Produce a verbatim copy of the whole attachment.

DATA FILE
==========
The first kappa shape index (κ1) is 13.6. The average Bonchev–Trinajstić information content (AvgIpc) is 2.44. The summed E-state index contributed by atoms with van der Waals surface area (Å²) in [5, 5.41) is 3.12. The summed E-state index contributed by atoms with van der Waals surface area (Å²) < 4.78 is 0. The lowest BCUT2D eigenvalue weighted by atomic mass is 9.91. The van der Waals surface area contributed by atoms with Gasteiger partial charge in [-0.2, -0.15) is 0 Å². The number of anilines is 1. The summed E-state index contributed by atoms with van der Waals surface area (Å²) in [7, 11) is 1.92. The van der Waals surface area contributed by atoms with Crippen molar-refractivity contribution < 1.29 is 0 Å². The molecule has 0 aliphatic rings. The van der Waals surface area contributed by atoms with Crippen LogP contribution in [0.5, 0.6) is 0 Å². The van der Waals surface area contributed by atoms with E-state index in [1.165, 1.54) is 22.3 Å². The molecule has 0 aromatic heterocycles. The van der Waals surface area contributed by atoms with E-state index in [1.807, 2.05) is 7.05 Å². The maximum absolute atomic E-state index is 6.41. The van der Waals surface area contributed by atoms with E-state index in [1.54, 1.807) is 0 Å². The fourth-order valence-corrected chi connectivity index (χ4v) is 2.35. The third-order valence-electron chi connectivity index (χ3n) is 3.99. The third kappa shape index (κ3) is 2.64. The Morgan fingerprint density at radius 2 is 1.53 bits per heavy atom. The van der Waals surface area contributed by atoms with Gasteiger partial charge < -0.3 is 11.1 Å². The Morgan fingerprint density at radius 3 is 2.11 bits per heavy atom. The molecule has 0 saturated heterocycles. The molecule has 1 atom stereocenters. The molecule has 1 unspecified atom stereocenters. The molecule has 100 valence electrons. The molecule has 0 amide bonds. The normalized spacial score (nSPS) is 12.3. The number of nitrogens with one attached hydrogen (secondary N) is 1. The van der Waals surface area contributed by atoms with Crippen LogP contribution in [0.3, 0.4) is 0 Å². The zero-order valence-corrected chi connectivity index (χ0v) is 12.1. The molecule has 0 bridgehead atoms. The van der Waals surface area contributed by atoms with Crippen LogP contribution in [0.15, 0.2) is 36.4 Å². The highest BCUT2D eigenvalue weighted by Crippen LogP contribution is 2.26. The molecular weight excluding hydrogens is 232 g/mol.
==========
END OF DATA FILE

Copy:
The first kappa shape index (κ1) is 13.6. The average Bonchev–Trinajstić information content (AvgIpc) is 2.44. The summed E-state index contributed by atoms with van der Waals surface area (Å²) in [5, 5.41) is 3.12. The summed E-state index contributed by atoms with van der Waals surface area (Å²) < 4.78 is 0. The lowest BCUT2D eigenvalue weighted by atomic mass is 9.91. The van der Waals surface area contributed by atoms with Gasteiger partial charge in [-0.2, -0.15) is 0 Å². The number of anilines is 1. The summed E-state index contributed by atoms with van der Waals surface area (Å²) in [7, 11) is 1.92. The van der Waals surface area contributed by atoms with Crippen molar-refractivity contribution < 1.29 is 0 Å². The molecule has 0 aliphatic rings. The van der Waals surface area contributed by atoms with Crippen LogP contribution in [0.5, 0.6) is 0 Å². The van der Waals surface area contributed by atoms with E-state index in [1.165, 1.54) is 22.3 Å². The molecule has 0 aromatic heterocycles. The van der Waals surface area contributed by atoms with E-state index in [1.807, 2.05) is 7.05 Å². The maximum absolute atomic E-state index is 6.41. The van der Waals surface area contributed by atoms with E-state index in [1.54, 1.807) is 0 Å². The fourth-order valence-corrected chi connectivity index (χ4v) is 2.35. The third-order valence-electron chi connectivity index (χ3n) is 3.99. The third kappa shape index (κ3) is 2.64. The Morgan fingerprint density at radius 2 is 1.53 bits per heavy atom. The van der Waals surface area contributed by atoms with Gasteiger partial charge < -0.3 is 11.1 Å². The Morgan fingerprint density at radius 3 is 2.11 bits per heavy atom. The molecule has 0 saturated heterocycles. The molecule has 1 atom stereocenters. The molecule has 1 unspecified atom stereocenters. The molecule has 100 valence electrons. The molecule has 0 amide bonds. The normalized spacial score (nSPS) is 12.3. The number of nitrogens with one attached hydrogen (secondary N) is 1. The van der Waals surface area contributed by atoms with Crippen LogP contribution in [0.3, 0.4) is 0 Å². The zero-order valence-corrected chi connectivity index (χ0v) is 12.1. The molecule has 0 bridgehead atoms. The van der Waals surface area contributed by atoms with Crippen LogP contribution in [0.15, 0.2) is 36.4 Å². The highest BCUT2D eigenvalue weighted by Crippen LogP contribution is 2.26. The molecular weight excluding hydrogens is 232 g/mol.